The careers of the individuals presented in this section were mostly associated with the Australian variety industry. In some instances this may have been undertaken for only a part of the person’s career, but is nevertheless considered significant in terms of impact, influence or individual development.
For details regarding songwriters who were also variety performers see their respective entries in the Practitioners section.
George Clutsam published his first composition at age nine and in his early twenties toured with various minstrel shows through Australasia and the East. After moving to England in 1887 he established himself as an accompanist and composer of both serious and light music. Among his works were several operas and a number of musical comedies, burlesques and plays. His biggest success was the Shubert-inspired 1922 musical play Lilac Time (later Blossom Time, 1942), for which he arranged Shubert’s music and composed additional music. .
(1853-1936) Music director, composer, arranger, musician
Engaged by some of the most significant entrepreneurs and troupes operating in Australia between the early 1870s and 1910s, Owen Conduit was a prodigious composer and arranger. He came to Australia in 1871, making his professional debut in Melbourne the following year at age 18. Over the next eight years found constant employment with minstrel troupes, and comic opera and burlesque companies. Conduit moved to Sydney in 1894, spending the next 10 years as Harry Rickards music director. He was later associated with Edwin Geach, Harry Clay and James Brennan among others.
- More details coming soon.
Image and family history details courtesy of Margaret Hardwick.
Music director, arranger, conductor.
Percy Davis L.B.C.M. likely began his career as a vaudeville conductor around the turn of the century, his name being linked to Bert Howard’s Gaiety Entertainers as early as 1905. By 1907 he was leader of James Brennan’s National Orchestra (Syd) and in 1910 he toured Queensland for Harry Clay, later serving as music director at Clay’s Bridge Theatre (1912-1918). During his career, which continued into the late-1930s, Davis also worked for Frank Reis, J. C. Bain, George Marlow, and in the mid-1930s was music director at the Rushcutter’s Bay Stadium.
Born and raised in Melbourne, Jessie Grey began to learn piano at the age of five and made her first public appearance at a church concert at Mentone the following year. After undertaking tuition with her cousin, Miss Sadie Woff and later with variety theatre music director ‘Professor’ Frederick Ireland, Grey began her professional career as an accompanist in 1902. By 1905 she was F. M. Clark’s music director at the Gaiety Theatre (Melb), and two years later toured Queensland with Harry Clay’s Waxworks and Comedy Company. She is also known to have been music director at Melbourne’s Bijou Theatre (1915) and the Adelphi (1916).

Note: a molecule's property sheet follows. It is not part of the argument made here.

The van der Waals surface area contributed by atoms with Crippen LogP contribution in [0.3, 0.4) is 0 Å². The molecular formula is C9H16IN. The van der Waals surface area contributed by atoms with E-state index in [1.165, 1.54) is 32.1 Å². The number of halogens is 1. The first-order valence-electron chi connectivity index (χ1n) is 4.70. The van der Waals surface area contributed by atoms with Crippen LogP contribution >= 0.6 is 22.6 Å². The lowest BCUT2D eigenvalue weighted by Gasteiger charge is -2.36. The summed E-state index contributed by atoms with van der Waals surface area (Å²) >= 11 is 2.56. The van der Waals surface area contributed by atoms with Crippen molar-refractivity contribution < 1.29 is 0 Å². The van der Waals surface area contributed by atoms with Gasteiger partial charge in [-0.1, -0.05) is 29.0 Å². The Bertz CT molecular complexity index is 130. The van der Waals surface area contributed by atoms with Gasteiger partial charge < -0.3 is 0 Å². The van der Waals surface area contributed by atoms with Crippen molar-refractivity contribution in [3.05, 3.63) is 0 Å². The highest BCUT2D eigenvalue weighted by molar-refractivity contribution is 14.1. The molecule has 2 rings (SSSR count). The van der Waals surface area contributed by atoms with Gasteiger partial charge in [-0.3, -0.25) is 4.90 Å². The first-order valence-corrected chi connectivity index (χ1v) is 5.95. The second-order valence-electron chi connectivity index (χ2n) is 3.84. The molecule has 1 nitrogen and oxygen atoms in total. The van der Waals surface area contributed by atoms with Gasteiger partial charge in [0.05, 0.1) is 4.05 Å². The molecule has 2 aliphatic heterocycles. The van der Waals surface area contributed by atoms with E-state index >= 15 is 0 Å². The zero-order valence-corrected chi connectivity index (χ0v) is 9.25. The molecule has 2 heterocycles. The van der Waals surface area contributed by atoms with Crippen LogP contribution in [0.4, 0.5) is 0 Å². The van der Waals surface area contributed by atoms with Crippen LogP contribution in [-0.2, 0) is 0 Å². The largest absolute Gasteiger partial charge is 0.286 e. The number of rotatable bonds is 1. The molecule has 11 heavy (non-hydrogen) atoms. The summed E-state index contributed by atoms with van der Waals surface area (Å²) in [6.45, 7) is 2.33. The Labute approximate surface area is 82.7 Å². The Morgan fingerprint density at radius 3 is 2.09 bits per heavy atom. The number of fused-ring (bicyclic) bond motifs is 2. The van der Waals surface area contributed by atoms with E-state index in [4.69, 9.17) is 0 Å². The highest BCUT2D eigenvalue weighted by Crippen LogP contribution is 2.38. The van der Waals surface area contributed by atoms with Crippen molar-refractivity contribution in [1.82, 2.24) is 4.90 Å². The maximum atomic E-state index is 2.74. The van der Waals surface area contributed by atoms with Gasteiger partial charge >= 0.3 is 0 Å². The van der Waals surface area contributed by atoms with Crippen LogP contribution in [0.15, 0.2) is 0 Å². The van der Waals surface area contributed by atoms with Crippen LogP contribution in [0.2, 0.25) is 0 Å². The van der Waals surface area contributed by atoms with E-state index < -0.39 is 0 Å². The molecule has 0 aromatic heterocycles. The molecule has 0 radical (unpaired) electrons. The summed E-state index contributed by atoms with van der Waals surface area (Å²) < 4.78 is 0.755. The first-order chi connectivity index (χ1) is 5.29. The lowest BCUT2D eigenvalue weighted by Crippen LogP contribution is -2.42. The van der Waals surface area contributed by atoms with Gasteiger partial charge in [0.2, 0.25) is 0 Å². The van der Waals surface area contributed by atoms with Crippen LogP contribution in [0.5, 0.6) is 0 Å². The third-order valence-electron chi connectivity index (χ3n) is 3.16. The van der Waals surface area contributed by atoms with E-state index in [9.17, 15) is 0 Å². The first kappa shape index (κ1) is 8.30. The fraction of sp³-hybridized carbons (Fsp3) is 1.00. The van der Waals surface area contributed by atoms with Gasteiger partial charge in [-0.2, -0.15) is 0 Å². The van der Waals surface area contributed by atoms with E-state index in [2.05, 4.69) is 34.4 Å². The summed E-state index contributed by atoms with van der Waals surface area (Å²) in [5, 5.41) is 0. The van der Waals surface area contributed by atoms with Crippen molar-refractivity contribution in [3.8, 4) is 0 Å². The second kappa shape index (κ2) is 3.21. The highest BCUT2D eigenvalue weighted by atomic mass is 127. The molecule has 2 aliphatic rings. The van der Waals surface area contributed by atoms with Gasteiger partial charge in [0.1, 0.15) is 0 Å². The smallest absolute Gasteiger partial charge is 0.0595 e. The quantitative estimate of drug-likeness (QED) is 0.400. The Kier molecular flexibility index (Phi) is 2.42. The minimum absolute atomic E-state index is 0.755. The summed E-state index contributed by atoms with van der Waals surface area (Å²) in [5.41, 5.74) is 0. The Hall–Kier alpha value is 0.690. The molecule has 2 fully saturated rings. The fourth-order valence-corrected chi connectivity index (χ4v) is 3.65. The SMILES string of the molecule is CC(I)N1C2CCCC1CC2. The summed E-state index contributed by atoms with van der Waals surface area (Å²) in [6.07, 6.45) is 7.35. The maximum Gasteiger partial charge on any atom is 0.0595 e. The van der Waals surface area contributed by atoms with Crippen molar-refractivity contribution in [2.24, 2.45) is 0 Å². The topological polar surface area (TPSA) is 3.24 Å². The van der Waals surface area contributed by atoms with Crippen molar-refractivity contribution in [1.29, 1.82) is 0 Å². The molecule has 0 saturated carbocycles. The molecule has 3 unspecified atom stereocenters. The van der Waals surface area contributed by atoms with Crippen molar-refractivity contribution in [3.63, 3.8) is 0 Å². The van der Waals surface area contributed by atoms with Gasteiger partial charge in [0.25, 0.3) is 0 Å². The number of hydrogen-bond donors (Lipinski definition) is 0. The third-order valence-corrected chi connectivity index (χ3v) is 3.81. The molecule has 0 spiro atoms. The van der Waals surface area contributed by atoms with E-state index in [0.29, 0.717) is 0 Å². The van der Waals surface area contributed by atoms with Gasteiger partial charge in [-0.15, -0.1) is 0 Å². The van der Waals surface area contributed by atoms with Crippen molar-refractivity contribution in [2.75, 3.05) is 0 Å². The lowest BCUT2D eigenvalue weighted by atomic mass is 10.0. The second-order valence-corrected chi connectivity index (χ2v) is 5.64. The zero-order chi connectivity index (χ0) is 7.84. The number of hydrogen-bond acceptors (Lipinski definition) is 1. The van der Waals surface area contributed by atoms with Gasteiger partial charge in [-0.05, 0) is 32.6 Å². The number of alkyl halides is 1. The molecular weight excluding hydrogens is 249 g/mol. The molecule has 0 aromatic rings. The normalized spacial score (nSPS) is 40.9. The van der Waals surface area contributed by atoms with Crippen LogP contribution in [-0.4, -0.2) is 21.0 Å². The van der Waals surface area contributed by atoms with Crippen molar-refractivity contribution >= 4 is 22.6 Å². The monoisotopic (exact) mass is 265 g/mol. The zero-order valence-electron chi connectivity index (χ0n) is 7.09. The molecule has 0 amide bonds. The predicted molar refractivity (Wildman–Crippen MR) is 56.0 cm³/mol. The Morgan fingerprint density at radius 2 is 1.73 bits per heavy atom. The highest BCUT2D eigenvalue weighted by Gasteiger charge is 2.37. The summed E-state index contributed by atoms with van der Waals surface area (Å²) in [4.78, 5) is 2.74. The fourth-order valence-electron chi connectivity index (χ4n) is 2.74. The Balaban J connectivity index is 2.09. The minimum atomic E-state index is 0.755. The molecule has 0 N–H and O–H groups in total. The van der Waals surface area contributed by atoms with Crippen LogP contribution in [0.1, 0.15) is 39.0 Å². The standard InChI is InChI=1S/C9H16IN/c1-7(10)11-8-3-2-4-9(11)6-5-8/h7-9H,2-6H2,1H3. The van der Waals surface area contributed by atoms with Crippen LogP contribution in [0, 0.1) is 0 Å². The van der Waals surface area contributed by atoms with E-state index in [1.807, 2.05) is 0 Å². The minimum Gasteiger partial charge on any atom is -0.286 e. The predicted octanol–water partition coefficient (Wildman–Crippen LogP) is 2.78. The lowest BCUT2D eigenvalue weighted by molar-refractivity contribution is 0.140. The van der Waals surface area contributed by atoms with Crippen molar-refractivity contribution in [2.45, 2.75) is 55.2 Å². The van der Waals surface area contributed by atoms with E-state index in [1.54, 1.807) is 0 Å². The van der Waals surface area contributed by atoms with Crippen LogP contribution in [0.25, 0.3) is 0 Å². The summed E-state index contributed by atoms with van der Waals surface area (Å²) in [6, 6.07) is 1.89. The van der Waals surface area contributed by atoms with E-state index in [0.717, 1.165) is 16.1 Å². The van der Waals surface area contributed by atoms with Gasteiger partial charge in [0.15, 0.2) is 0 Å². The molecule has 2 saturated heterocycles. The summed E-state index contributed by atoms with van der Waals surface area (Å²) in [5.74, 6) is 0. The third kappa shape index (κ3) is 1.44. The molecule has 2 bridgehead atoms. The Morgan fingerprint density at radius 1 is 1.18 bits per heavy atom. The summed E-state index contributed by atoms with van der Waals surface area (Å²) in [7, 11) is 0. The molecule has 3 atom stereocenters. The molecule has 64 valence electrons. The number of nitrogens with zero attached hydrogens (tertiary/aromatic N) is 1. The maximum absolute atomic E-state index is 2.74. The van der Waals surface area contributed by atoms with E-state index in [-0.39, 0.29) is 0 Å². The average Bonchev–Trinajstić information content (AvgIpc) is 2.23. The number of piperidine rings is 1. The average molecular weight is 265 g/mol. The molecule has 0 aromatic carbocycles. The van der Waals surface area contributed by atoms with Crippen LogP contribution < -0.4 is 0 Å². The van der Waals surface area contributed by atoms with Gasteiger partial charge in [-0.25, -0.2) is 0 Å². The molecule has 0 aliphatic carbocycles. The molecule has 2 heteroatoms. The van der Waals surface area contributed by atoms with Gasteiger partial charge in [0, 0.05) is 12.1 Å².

Image: Australasian Stage Annual 1905, 33.
NICHOLAS LA FEUILLADE
(ca. 1840s – 1915) Violinist, music director, composer, and conductor.
Nicholas La Feuillade is believed to have first arrived in Australia in 1865 with the Christy Minstrels. He later toured as music director with a number of companies, including Harry Rickards’ London Star Company, Hiscocks’ Federal Minstrels and the Cogill brothers. La Feuillade’s symphony Irish Patrol, which represents ‘the gradual approach, passing and disappearance of the Enni Killen Brigade’, is believed to have been first performed in Melbourne in 1897.
(1880-1958) Composer, singer, music arranger, actor.
One of Australia’s leading songwriters of the 1910s, Marsh Little was also a popular baritone. Many of his biggest hits were patriotic numbers like, and included “Boys of the Dardenelles,” “His Photo,” and “Women! You Have Nobly Done Your Share.” He was also one of the major songwriters for the Fullers’ 1916 Bunyip pantomime.
Trained as a concert pianist, Andrew MacCunn came to Australia in 1904 with the London Gaiety Company and remained for three years. After returning in 1910 to conduct J. C. Williamson’s Our Miss Gibbs he stayed with the Firm until his retirement in 1961. During that time he worked with the biggest names in Australian and international showbusiness, conducted hundreds of productions, and wrote countess songs, ballets, marches and incidental music for pantomimes and revues. MacCunn’s early pantomimes included Sinbad the Sailor (1911), Puss in Boots (1912), The Forty Thieves (1913), and Goody Two Shoes (1918).
Songwriter, librettist, music director, musician.
Associated for many years with W. H. Palings, both in Sydney and Brisbane, Harold Middleton began to establish his reputation as a writer, composer and accompanist in Brisbane around the early to mid-1920s. His pantomime, Hop O’ My Thumb was staged by the Famous Diggers in 1924, and he wrote at least one comedy sketch for the troupe during its lengthy Cremorne engagement. Another pantomime, Puss in Boots (1928) was also produced in Brisbane. A number of Middleton’s songs were published during the 1920s.
(1800-1862) London-born songwriter, musician, performer, teacher, music publisher.